In Tahiti and her islands, fine food is a natural style of cooking based on fresh products that are exotically mixed. You will also find European cuisine within a tropical setting, while Asian cooking adds its textures and tastes as well. Food materials are fresh in French Polynesia, whether it is bonito, tuna, mahimahi, or the several types of lagoon fish that are made in several ways: boiled, roasted, and raw.
Raw fish a la tahitienne is one of the top-rated dishes in French Polynesia. It is marinated in lemon juice coconut milk. The Chinese ma’a tinito is another popular dish that is a blend of kidney beans, pork, macaroni, and Chinese cabbage.
Tamara’s Tahiti (Tahitian-style feasts) are primed for family occasions and celebrations where a meal consisting of sucking fish, pig, yams, breadfruit, and fe’i bananas is wrapped in banana leaves and steamed in an earth-dug oven over slices of hot stones. Often, the big hotels organize big buffet evenings that afford a full and wide view of local culinary treats followed by local dance performances. While you are there in Tahiti and her Islands, you should know that tipping is not a custom.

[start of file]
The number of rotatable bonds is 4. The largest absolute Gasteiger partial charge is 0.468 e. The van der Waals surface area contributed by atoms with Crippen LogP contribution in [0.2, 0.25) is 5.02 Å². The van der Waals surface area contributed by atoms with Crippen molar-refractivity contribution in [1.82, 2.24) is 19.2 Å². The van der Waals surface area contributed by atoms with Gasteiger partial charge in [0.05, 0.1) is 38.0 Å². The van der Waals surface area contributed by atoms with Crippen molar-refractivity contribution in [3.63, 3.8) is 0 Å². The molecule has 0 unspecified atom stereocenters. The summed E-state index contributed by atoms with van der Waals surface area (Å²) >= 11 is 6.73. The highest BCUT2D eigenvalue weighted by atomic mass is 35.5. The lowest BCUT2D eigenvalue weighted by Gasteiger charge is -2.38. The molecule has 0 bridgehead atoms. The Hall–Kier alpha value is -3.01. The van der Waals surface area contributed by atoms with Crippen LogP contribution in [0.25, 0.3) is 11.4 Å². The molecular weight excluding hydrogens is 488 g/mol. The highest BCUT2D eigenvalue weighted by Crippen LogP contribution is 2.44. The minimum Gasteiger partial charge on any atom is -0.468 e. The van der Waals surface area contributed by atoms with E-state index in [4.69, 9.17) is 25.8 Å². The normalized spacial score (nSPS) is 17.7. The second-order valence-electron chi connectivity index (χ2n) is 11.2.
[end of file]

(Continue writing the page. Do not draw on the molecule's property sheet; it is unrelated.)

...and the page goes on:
Covering 3 different archipelagoes (Tuamotu, Society, and Marquesas), about 50 international class hotels can be found on 12 islands. Even though the islands of Tahiti, Bora Bora, and Moorea offer more than 80% of hotel capacity, the smaller islands are also opening high-class hospitality outfits. Many international groups are established: Sofitel, InterContinental, Novotel, Sheraton, Meridien, Club Med, Orient Express, and Radisson. South Pacific Management and Maitai are two local chains that are part of the scene too. While hotels in French Polynesia comply with international standards, the Polynesian style has been respected in its use of bamboo, pandanus, and shell light fixtures.